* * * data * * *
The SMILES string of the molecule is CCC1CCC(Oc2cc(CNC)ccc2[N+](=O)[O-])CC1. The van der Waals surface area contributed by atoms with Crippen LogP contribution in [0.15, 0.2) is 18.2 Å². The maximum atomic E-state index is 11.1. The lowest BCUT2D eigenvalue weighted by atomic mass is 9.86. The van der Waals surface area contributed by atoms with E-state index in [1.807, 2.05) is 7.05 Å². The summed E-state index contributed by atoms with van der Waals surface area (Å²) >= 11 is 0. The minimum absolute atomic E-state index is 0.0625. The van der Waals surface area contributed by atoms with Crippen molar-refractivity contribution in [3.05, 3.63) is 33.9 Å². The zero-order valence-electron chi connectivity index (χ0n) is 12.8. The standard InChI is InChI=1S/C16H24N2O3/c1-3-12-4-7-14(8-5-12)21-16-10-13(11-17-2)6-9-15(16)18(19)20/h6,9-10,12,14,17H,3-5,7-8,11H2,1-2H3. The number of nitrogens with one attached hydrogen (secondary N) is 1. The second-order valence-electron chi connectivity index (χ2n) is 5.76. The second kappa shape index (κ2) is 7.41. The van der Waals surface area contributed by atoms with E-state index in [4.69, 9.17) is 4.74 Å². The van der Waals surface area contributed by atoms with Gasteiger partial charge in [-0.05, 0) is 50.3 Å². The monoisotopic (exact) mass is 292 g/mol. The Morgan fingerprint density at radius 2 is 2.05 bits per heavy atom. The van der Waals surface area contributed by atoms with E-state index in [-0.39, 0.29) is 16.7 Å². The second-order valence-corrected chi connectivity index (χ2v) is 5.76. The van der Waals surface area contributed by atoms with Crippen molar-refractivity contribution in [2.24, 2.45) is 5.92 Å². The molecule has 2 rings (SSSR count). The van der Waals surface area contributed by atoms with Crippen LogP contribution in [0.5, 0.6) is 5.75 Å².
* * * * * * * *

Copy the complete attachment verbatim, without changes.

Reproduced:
The SMILES string of the molecule is CCC1CCC(Oc2cc(CNC)ccc2[N+](=O)[O-])CC1. The van der Waals surface area contributed by atoms with Crippen LogP contribution in [0.15, 0.2) is 18.2 Å². The maximum atomic E-state index is 11.1. The lowest BCUT2D eigenvalue weighted by atomic mass is 9.86. The van der Waals surface area contributed by atoms with E-state index in [1.807, 2.05) is 7.05 Å². The summed E-state index contributed by atoms with van der Waals surface area (Å²) >= 11 is 0. The minimum absolute atomic E-state index is 0.0625. The van der Waals surface area contributed by atoms with Crippen molar-refractivity contribution in [3.05, 3.63) is 33.9 Å². The zero-order valence-electron chi connectivity index (χ0n) is 12.8. The standard InChI is InChI=1S/C16H24N2O3/c1-3-12-4-7-14(8-5-12)21-16-10-13(11-17-2)6-9-15(16)18(19)20/h6,9-10,12,14,17H,3-5,7-8,11H2,1-2H3. The number of nitrogens with one attached hydrogen (secondary N) is 1. The second-order valence-electron chi connectivity index (χ2n) is 5.76. The second kappa shape index (κ2) is 7.41. The van der Waals surface area contributed by atoms with E-state index in [4.69, 9.17) is 4.74 Å². The van der Waals surface area contributed by atoms with Gasteiger partial charge in [-0.05, 0) is 50.3 Å². The monoisotopic (exact) mass is 292 g/mol. The Morgan fingerprint density at radius 2 is 2.05 bits per heavy atom. The van der Waals surface area contributed by atoms with E-state index in [-0.39, 0.29) is 16.7 Å². The second-order valence-corrected chi connectivity index (χ2v) is 5.76. The van der Waals surface area contributed by atoms with Crippen molar-refractivity contribution in [2.24, 2.45) is 5.92 Å². The molecule has 2 rings (SSSR count). The van der Waals surface area contributed by atoms with Crippen LogP contribution in [0.5, 0.6) is 5.75 Å².